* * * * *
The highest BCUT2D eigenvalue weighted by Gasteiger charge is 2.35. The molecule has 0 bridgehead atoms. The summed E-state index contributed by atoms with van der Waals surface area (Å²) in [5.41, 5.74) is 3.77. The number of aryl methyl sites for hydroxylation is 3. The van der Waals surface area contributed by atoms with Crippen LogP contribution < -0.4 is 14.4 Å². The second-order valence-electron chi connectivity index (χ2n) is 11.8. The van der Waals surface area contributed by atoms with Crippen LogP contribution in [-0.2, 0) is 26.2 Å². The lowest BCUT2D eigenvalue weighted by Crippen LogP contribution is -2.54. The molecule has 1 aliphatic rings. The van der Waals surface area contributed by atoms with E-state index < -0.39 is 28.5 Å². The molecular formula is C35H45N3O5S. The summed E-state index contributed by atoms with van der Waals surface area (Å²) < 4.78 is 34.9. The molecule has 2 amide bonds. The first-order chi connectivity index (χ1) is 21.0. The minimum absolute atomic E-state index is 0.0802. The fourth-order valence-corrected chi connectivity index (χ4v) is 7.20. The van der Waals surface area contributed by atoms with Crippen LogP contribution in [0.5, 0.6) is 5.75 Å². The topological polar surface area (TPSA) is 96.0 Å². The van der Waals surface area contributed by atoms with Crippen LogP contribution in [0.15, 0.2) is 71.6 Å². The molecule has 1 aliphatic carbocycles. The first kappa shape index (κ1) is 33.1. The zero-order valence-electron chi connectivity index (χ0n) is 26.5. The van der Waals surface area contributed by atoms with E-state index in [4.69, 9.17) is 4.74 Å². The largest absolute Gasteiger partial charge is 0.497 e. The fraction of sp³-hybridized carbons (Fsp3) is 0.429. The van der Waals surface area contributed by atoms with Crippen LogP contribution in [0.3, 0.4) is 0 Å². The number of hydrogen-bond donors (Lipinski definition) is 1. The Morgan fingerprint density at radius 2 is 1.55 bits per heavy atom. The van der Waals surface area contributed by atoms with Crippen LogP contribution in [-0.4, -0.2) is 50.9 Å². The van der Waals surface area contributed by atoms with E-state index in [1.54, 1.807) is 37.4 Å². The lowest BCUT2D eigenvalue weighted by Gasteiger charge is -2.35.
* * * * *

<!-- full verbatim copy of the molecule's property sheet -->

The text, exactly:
The highest BCUT2D eigenvalue weighted by Gasteiger charge is 2.35. The molecule has 0 bridgehead atoms. The summed E-state index contributed by atoms with van der Waals surface area (Å²) in [5.41, 5.74) is 3.77. The number of aryl methyl sites for hydroxylation is 3. The van der Waals surface area contributed by atoms with Crippen LogP contribution < -0.4 is 14.4 Å². The second-order valence-electron chi connectivity index (χ2n) is 11.8. The van der Waals surface area contributed by atoms with Crippen LogP contribution in [-0.2, 0) is 26.2 Å². The lowest BCUT2D eigenvalue weighted by Crippen LogP contribution is -2.54. The molecule has 1 aliphatic rings. The van der Waals surface area contributed by atoms with E-state index < -0.39 is 28.5 Å². The molecular formula is C35H45N3O5S. The summed E-state index contributed by atoms with van der Waals surface area (Å²) < 4.78 is 34.9. The molecule has 2 amide bonds. The first-order chi connectivity index (χ1) is 21.0. The minimum absolute atomic E-state index is 0.0802. The fourth-order valence-corrected chi connectivity index (χ4v) is 7.20. The van der Waals surface area contributed by atoms with Crippen LogP contribution in [0.5, 0.6) is 5.75 Å². The topological polar surface area (TPSA) is 96.0 Å². The van der Waals surface area contributed by atoms with Crippen LogP contribution in [0.15, 0.2) is 71.6 Å². The molecule has 1 aliphatic carbocycles. The first kappa shape index (κ1) is 33.1. The zero-order valence-electron chi connectivity index (χ0n) is 26.5. The van der Waals surface area contributed by atoms with E-state index in [4.69, 9.17) is 4.74 Å². The largest absolute Gasteiger partial charge is 0.497 e. The fraction of sp³-hybridized carbons (Fsp3) is 0.429. The van der Waals surface area contributed by atoms with Crippen LogP contribution in [0.3, 0.4) is 0 Å². The number of hydrogen-bond donors (Lipinski definition) is 1. The Morgan fingerprint density at radius 2 is 1.55 bits per heavy atom. The van der Waals surface area contributed by atoms with Crippen LogP contribution in [-0.4, -0.2) is 50.9 Å². The van der Waals surface area contributed by atoms with E-state index in [1.54, 1.807) is 37.4 Å². The lowest BCUT2D eigenvalue weighted by Gasteiger charge is -2.35.